“He (Jesus) descended into hell. On the third day He rose again. He ascended into heaven and is seated at the right hand of God the Father Almighty.”  It reminded me of when Jesus said “…take heart, for I have overcome the world (John 16:33).” Jesus has already overcome the world. Somehow I had forgotten that, and the Apostles’ Creed brought that truth back to my memory. Nothing that could ever happen to me or anyone else is something that has not already been overcome by Christ. He overcame evil. He overcame sorrow. He overcame death. I am not supposed to be hoping that Jesus will somehow fix something later on the the future – it’s already been dealt with! Perhaps this is a terrible analogy, but I liken it to thunder and lightening. We see the lightning long before we hear the thunder, although they are both part of the same event. Jesus is the lightning, way ahead of us – and we are the thunder, struggling to catch up.

I thought about this while I was praying the Rosary and felt grateful that I had come across this. For me, it gives an entirely new meaning to scriptures like, “Be strong and take heart, all you who hope in the Lord (Ps. 31:24).” I realized that hope is not so much about pleading for a future outcome as it is about knowing that even if the outcome sucks, God is already there and His son has already overcome it.

As I continued to pray through the Rosary, I felt like God was reminding me of things that I had forgotten, and was helping me to see certain parts of the Bible in a different light. Next time, I’ll talk about the Hail Mary and how a non-Catholic accidentally wraps her mind around the idea that someone who is not physically present could hear or pray for her.

What are your insights on having hope in God? What has been your experience with the Apostles’ Creed?


4 thoughts on “Adventures in Rosaries // The Apostles’ Creed

    1. Thanks Rachel! I enjoyed the video you sent. I have always wanted to watch Father Barron’s “Catholicism” series but I have never gotten the chance to do so. Hopefully I’ll find it somewhere and be able to finally see it! But it was great to see that he does other video talks too 🙂 Thanks for sharing!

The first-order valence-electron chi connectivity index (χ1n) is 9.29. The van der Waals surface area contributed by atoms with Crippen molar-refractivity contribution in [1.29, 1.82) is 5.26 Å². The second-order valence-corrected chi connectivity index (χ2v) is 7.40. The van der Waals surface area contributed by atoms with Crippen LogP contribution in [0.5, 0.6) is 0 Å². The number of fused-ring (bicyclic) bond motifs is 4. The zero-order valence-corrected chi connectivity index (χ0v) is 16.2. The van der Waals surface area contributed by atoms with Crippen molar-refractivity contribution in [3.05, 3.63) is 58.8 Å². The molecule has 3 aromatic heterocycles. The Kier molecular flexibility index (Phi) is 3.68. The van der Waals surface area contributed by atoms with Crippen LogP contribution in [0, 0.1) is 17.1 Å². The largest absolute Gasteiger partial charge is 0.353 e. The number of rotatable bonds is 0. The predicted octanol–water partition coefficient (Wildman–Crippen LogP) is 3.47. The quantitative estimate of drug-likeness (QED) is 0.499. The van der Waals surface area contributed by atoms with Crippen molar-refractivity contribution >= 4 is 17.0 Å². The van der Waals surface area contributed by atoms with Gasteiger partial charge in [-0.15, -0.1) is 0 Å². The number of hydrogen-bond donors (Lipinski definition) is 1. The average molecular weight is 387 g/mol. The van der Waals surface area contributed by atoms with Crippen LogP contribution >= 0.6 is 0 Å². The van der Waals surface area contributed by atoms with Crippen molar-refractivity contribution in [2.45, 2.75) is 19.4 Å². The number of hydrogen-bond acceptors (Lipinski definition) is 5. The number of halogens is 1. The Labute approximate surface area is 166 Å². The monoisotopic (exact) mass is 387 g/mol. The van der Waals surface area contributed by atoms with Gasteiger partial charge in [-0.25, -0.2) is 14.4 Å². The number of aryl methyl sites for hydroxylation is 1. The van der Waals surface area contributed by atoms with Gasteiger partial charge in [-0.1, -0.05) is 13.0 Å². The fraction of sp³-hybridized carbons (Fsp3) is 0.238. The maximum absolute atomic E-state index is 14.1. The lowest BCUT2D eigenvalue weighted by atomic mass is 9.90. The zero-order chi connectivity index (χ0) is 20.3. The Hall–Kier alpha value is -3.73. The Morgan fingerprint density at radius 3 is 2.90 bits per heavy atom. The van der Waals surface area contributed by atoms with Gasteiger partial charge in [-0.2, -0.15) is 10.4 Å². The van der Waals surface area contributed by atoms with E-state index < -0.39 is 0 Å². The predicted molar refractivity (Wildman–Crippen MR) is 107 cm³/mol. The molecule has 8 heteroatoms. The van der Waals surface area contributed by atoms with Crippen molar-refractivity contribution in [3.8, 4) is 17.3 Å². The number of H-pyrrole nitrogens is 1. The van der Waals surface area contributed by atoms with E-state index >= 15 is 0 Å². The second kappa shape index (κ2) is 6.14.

1. As a cradle-Catholic, I get so much enjoyment out of reading your thoughts on what it’s like to experience these things for the first time. I love what you’re doing and I hope you keep writing about it! Also, not sure if you were aware of this, but while we do sometimes say the Apostle’s Creed at Mass, more often we say the Nicene Creed, which was finalized at the Council of Nicea in 325 AD. It’s a little bit longer because it includes language that clarifies that Jesus is both God and Man, to combat Arianism which denied the divinity of Jesus. For example, it includes the phrase (re: Jesus) “Begotten, not made, consubstatial with the Father”. If you’re not familiar with the text, I encourage you to find it online. It’s very poetic. I think you would enjoy reading it.
    You have such a fascinating blog, and I’m really looking forward to your post on the Hail Mary. God bless you on your journey to find Truth!

    1. On second thought, it probably was the Nicene Creed that they were reciting, but I am not sure. I know the difference historically, but if I heard one I might confuse it for the other, because I have not memorized either of them. I’ll go read the Nicene creed now to see what it says! Thanks! 🙂

Leave a Reply

Fill in your details below or click an icon to log in: Logo

You are commenting using your account. Log Out /  Change )

Google photo

You are commenting using your Google account. Log Out /  Change )

Twitter picture

You are commenting using your Twitter account. Log Out /  Change )

Facebook photo

You are commenting using your Facebook account. Log Out /  Change )

Connecting to %s